Open Science

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Maximizing the Utility of Open Science

A key political driver of open access and open science policies has been the potential economic benefits that they could deliver to public and private knowledge users. However, the empirical evidence for these claims is rarely substantiated. In this post Michael Fell, discusses how open research can lead to economic benefits and suggests that if these benefits are to be more widely realized, future open research policies should focus on developing research discovery, translation and the capacity for research utilization outside of the academy.

10 months ago

What’s That? The Replication Crisis is Good for Science?

The ‘replication crisis’ certainly is uncomfortable for many scientists whose work gets undercut, and the rate of failures may currently be unacceptably high. But psychologist and statistician Eric Loken argues that confronting the replication crisis is good for science as a whole.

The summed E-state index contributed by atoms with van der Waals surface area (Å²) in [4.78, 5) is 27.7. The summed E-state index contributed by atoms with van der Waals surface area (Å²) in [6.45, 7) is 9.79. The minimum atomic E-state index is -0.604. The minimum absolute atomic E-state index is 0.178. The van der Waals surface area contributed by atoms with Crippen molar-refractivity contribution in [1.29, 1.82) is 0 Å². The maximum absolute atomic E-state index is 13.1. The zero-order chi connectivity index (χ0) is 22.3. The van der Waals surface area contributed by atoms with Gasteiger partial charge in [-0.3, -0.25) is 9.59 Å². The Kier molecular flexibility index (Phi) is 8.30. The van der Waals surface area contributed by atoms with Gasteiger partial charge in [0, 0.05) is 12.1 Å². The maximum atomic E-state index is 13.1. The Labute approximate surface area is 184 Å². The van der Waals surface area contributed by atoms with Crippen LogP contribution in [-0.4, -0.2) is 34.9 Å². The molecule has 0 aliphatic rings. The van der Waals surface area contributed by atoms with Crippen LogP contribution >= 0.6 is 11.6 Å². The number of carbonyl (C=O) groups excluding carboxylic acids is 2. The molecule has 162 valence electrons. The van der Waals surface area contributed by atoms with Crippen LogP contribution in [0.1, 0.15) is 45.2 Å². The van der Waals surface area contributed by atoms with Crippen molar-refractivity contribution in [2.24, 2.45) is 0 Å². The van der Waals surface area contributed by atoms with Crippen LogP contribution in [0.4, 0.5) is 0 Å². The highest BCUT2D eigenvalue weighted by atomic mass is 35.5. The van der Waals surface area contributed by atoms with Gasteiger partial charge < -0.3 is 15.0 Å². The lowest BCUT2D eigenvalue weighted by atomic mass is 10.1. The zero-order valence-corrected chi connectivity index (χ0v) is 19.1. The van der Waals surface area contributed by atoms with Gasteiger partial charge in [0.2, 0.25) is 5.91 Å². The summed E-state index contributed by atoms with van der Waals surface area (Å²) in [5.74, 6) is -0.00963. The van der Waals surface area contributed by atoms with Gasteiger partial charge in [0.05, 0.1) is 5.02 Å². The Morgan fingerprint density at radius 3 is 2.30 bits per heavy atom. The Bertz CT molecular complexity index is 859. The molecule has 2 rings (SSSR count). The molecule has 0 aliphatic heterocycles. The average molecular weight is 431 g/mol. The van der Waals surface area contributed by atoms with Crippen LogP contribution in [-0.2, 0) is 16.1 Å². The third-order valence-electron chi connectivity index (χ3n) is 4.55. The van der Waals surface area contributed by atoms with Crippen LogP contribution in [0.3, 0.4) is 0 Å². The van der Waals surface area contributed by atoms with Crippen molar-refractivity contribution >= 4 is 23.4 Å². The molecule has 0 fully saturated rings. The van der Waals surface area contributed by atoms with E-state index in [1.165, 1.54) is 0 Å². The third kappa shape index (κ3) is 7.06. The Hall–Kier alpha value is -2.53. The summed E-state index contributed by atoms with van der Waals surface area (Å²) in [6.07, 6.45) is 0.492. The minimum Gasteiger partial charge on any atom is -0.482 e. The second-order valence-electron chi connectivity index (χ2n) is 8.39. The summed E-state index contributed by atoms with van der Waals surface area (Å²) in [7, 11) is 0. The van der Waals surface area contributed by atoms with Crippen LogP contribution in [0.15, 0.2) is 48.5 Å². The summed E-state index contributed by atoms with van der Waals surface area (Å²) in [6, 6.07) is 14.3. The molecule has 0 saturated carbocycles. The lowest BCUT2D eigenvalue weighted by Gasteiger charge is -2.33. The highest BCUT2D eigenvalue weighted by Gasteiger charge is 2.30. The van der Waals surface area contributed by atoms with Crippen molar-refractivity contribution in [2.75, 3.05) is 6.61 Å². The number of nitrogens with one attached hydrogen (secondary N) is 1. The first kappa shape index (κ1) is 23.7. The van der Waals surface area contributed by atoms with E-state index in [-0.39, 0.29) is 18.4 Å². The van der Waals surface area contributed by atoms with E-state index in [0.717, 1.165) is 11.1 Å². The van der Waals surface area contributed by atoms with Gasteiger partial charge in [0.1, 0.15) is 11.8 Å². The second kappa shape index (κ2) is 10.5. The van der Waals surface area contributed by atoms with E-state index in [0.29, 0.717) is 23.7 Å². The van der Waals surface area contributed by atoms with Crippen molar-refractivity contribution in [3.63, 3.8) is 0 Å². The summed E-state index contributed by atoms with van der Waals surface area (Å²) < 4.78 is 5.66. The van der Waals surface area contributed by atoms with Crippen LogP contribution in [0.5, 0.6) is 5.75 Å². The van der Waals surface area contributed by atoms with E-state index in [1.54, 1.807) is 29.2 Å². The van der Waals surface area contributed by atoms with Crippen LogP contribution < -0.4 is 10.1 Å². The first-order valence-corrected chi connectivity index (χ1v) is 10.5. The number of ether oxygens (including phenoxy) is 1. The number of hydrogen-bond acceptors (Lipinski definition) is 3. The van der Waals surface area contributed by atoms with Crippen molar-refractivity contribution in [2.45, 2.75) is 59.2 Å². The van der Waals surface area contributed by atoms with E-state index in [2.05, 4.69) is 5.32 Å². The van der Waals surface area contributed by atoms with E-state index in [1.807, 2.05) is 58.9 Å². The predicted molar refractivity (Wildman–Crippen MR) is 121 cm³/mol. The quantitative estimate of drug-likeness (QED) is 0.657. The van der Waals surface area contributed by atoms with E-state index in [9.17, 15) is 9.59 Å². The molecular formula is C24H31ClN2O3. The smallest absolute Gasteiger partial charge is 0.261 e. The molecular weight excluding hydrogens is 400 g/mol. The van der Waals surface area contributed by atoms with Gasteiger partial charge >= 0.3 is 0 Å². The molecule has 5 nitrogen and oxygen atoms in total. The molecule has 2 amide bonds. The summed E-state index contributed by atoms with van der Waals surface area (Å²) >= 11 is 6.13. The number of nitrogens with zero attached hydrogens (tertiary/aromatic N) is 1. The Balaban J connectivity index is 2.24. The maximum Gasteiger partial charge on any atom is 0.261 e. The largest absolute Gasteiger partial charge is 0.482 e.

1 year ago

In Age of Open Science, Should Your Presentation Appear Online?

Elie Diner presents arguments for and against sharing research presentations online, arguing that sharing research presentations should be seen as part of the mainstream of open scholarship and is a natural way for academics to present their preliminary findings.

1 year ago

Academic Researchers Need Support and Incentives to Share Data

Making data available for other researchers to find, use, reuse, ultimately makes research more efficient and effective. Yet despite policies that encourage and require data sharing, researchers in the UK and US report lower percentages of data sharing than average. Grace Baynes suggests researchers be given incentives, expert support, and training to make it easy to share data.

2 years ago